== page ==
For my part, I am making my spare bits of material into a commemorative 'puffed' quilt. There are reminders of various parts of my life: my daughter's bridesmaids' dresses, my mother-in-law's curtains and other things. Thus I can move on...taking it with me.

Thursday, 27 March 2014

The Curse of the Long-Married

Google image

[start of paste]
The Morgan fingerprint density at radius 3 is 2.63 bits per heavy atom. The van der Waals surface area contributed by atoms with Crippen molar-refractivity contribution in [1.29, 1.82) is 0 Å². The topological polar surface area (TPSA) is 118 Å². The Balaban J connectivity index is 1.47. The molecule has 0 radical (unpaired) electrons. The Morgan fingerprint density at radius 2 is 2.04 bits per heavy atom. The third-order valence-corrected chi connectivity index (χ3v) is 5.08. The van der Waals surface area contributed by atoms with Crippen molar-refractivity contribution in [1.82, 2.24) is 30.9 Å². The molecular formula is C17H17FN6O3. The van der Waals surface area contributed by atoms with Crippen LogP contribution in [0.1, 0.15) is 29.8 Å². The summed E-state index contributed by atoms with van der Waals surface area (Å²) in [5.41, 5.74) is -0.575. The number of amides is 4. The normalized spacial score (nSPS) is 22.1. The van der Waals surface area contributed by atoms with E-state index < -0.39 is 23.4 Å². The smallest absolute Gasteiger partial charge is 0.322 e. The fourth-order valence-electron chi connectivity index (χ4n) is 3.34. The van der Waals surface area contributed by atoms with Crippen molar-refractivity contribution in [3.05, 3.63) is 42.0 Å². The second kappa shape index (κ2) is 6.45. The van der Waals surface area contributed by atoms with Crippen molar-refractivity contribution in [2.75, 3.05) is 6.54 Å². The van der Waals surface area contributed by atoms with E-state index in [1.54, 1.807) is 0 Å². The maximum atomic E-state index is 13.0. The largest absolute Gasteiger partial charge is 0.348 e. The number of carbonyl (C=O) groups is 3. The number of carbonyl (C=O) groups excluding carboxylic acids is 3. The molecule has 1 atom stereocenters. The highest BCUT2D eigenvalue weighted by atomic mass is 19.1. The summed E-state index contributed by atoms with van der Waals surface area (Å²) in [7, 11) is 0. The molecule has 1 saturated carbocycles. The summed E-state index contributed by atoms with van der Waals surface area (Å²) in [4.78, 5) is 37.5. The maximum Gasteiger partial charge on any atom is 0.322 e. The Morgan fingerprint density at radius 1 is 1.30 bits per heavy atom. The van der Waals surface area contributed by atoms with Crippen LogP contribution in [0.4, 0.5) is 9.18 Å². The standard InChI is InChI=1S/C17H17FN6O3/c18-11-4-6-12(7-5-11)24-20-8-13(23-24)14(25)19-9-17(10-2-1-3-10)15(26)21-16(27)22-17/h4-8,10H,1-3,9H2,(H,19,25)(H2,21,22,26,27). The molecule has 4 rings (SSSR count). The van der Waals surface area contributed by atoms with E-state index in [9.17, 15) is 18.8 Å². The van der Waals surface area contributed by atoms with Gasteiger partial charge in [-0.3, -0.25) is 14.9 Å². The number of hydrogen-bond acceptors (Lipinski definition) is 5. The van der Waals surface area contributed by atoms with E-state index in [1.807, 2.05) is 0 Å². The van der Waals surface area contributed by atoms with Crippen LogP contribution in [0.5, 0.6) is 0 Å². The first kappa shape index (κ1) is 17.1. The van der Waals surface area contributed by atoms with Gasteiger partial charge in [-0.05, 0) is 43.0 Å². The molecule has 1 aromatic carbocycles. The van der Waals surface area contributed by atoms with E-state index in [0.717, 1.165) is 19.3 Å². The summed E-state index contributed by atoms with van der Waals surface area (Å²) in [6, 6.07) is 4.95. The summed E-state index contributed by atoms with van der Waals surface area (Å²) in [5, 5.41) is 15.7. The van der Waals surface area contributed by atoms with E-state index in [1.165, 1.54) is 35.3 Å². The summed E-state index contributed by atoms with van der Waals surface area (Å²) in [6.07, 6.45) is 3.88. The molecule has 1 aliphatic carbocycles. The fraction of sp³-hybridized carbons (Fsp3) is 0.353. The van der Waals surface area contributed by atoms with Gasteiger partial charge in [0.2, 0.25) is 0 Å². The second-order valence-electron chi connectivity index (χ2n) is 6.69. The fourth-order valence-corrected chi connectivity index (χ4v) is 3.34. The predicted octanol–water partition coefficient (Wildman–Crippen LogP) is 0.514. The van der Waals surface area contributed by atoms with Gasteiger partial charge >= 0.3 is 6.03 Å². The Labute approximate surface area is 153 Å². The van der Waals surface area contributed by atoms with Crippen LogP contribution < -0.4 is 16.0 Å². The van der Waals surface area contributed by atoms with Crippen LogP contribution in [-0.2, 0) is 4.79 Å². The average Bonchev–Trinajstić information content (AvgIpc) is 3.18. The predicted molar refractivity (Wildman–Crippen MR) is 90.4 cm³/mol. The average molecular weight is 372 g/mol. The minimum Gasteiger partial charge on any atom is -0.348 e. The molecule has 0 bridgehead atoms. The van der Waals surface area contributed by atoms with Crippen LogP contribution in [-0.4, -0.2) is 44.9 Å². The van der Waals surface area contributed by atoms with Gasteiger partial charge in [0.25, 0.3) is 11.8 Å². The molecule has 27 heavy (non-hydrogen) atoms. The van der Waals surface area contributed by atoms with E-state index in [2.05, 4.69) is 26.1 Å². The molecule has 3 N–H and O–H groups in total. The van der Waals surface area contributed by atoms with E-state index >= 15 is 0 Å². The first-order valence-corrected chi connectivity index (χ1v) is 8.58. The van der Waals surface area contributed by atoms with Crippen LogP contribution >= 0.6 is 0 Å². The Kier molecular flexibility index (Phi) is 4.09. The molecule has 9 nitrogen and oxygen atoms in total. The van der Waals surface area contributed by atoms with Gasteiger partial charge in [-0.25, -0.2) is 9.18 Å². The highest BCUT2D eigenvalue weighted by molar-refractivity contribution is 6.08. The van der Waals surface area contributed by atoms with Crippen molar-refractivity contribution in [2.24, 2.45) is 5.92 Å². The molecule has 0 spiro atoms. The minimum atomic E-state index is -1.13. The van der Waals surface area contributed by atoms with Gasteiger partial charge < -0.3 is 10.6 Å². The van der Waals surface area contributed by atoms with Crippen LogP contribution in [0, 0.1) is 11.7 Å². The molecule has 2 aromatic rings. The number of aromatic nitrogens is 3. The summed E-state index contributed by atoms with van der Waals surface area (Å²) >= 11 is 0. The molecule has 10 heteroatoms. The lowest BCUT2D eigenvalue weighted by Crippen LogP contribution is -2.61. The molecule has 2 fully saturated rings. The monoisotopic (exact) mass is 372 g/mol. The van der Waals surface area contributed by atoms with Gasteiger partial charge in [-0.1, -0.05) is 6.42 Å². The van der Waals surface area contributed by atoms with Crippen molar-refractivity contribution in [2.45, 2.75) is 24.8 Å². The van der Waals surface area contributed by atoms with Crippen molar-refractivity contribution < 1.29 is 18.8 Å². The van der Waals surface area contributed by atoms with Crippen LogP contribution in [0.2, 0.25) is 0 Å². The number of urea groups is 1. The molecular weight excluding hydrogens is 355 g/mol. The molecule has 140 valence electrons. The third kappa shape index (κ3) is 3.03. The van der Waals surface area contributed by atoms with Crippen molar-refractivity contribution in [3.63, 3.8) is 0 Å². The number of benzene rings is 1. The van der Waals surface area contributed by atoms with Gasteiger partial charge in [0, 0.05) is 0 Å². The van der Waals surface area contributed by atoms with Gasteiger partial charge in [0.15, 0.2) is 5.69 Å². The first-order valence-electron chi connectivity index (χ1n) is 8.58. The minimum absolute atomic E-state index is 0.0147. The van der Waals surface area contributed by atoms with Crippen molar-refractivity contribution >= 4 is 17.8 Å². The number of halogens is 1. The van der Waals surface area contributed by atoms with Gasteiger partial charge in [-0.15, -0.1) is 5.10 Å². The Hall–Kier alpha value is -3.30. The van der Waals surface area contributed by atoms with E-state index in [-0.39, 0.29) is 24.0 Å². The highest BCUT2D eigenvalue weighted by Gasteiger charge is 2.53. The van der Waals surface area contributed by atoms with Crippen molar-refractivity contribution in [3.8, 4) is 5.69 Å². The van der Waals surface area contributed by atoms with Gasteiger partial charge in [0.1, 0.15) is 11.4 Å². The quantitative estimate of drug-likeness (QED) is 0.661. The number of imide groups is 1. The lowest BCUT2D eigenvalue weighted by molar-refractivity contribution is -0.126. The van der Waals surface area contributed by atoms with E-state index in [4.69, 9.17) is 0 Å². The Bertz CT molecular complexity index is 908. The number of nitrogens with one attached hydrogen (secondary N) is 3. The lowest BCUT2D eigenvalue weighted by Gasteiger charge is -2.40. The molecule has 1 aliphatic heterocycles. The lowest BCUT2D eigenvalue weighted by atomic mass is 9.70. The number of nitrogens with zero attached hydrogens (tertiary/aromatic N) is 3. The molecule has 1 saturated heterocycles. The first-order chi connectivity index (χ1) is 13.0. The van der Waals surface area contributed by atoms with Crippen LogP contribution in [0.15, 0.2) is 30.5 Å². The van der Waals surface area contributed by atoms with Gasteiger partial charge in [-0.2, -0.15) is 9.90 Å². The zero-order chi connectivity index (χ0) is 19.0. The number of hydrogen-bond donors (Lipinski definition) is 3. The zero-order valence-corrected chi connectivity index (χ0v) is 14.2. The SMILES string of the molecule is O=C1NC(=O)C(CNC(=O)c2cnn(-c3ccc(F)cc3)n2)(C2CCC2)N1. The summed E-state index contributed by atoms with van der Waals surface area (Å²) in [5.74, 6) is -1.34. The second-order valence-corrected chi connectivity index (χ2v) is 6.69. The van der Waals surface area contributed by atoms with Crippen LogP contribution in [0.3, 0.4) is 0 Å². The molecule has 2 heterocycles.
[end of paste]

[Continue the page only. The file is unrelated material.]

..Is that it's easy to read between the lines. Take last week, for instance.  We had a Public Holiday here last Friday, hence a 3-day week-end. As we would be away,  I was inspired to switch off the geyser timer here at home to see if it would save on electricity.  Naturally, I forgot to switch it on again when we came home on Sunday night, so at 5.30 am on Monday, my husband had a cold shower before going to work. He hates this and I was subjected to a constant stream of sound effects,  "Brr.....aaargh....ooohh.....aacch...." repeated loudly and ad infinitum for the entire duration of the 3 minutes that he was able to stand the icy (actually, it must have been luke-warm) spray.   I understand completely that this was entirely for my benefit, so half-way through I went to the kitchen to make a pot of tea. I did chide myself somewhat for not anticipating that we would have a rainy week-end so the solar geyser wasn't really doing its job, so yes, the water was a little colder than it should normally have been. Still, I didn't feel I deserved the verbal censorship that accompanied the crime, which culminated in raised eyebrows and a martyred expression when I was told,"This is now another thing I shall have to check evey night."  Translation: I want you to feel really bad right now, but actually I won't remember to do this. When he was finally dressed, had eaten and picked up his briefcase to go to work, together with the lunch I had made him, I knew he wouldn't be able to depart without kissing me goodbye. And so it was. I guess, depending on which side you are on, reading between the lines can be a curse but also a blessing.